Homework is generally due at 4pm PT on Sundays.

Due dateFiles
08-30Day01_intro.v and Day02_types.v due at 4pm PT
09-06Day03_recursion.v and Day04_structures.v due at 4pm PT
09-13Day05_lists.v and Day06_sorting.v due at 4pm PT
09-20Day07_trees.v and Day08_sets.v due at 4pm PT
09-27Day09_levenshtein.v and Day10_expressions.v due at 4pm PT
10-04Day11_propositions.v and Day12_cases.v due at 4pm PT
10-11Day13_induction.v and Day14_exists.v due at 4pm PT
10-18Day15_induction2.v and Day16_indprop.v due at 4pm PT
10-25Day17_sorting.v and Day18_levenshtein.v due at 4pm PT
11-01Day19_latex.tex and Day20_translating.tex due at 4pm PT
11-08Day21_sorting.tex and Day22_combo.tex due at 4pm PT
11-15Day23_binomial.tex and Day24_sets.tex due at 4pm PT
11-22Day25_relations.tex and Day26_countability.tex due at 4pm PT
11-29Day27_graphs.tex due at 4pm PT

Feel free to look at various chapters ahead of time, but know that we may change things before posting the homework here!

Worksheets are not for credit; they are excellent practice, though, and they resemble the kinds of problems we like to set on exams.

Guides are meant to give you an overview of proof techniques.

Office hours and mentor sessions

All times are in Pacific Time. Look in #general on Zulip for Zoom info.

Ethan 9-11am
Jan 7-9pmGrace & Millie 4-6pmProf. Greenberg 4-5pm

Lecture Schedule

Please see the syllabus for general course information. The course has three parts: programming, formal proof, and paper proof.

0108-24Day01_introCoq, Emacs, how to read the book; boolean operations, truth tables, and DNA bases
0208-26Day02_typesnumbers and recursive functions
0308-31Day03_recursionmore recursive functions
0409-02Day04_structurespairs, options, lists, and trees
0509-07Day05_listslist processing
0609-09Day06_sortinginsertion sort
0709-14Day07_treesbinary search trees
0809-16Day08_setslist and tree representations of sets
0909-21Day09_levenshteinthe Levenshtein algorithm for edit distance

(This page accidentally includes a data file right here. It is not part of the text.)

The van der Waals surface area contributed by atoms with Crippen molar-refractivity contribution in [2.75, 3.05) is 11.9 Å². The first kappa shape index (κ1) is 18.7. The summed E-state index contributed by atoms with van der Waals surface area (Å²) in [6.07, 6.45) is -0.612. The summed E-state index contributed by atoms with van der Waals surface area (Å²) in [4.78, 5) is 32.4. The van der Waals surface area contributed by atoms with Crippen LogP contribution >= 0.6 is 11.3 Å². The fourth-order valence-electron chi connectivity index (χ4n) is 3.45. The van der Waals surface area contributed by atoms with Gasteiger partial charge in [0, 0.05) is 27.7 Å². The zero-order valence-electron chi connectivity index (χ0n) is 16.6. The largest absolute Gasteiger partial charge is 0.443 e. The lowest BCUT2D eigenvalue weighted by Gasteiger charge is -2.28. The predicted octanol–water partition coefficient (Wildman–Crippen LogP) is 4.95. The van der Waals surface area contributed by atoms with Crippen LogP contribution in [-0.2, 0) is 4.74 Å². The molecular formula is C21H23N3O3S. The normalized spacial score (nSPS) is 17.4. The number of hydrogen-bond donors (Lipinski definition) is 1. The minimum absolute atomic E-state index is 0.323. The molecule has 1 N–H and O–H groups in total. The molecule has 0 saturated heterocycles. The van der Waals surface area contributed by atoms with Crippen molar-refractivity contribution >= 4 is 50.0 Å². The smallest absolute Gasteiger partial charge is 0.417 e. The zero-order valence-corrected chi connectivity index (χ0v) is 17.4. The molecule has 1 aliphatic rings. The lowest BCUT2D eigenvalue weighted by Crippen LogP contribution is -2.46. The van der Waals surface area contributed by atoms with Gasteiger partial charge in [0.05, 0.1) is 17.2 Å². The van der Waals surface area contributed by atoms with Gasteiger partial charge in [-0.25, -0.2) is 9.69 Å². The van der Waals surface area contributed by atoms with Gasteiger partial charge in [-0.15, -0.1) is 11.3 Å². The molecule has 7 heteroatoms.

1009-23Day10_expressionsexpressions and interpreters

At this point, we'll have our first midterm on gradescope, about programming.

1109-28Day11_propositionsbasic formal proof; Coq tactics; equality and logical propositions
1209-30Day12_casesproofs by case analysis
1410-07Day14_existsexistential quantification
1510-12Day15_induction2induction on other structures
1610-14Day16_indpropinductive propositions
1710-19Day17_sortingpermutations and sorting
1810-21Day18_levenshteinproving the Levenshtein algorithm correct and optimal

At this point, we'll have our second midterm on gradescope, about formal proof.

1910-26Day19_latexmathematical typesetting in LaTeX
2010-28Day20_translatingtranslating formal proofs to paper
2111-02Day21_sortingsort, informally
2211-04Day22_combinatoricscounting; sum rule, product rule, division rule, permutation, choose
2311-09Day23_binomialthe binomial theorem; Pascal's Identity
2411-11Day24_setsset theory
2511-16Day25_relationsrelations and functions
2611-18Day26_countabilitycardinality and (un)countability
2711-23Day27_graphsgraphs and paths and trees

And now: the 72-hour take-home final. The final will be released at 12:01am on Tuesday, December 1st. Submission will be open until 11:59pm on Thursday, December 3rd. You may use the book and any other resource from this class---notes, homeworks, Zulip, etc.---along with Wikipedia. Other sources of help are not permitted.


We're using Coq 8.12.0, Emacs 27.1 (macOS, Windows), and Proof General 4.4 (installed automatically by our init.el). To configure your emacs, you might want to download init.el.


We’ll be using an experimental new volume of Software Foundations, which we're calling for now Discrete Math in Coq. Name suggestions are welcome!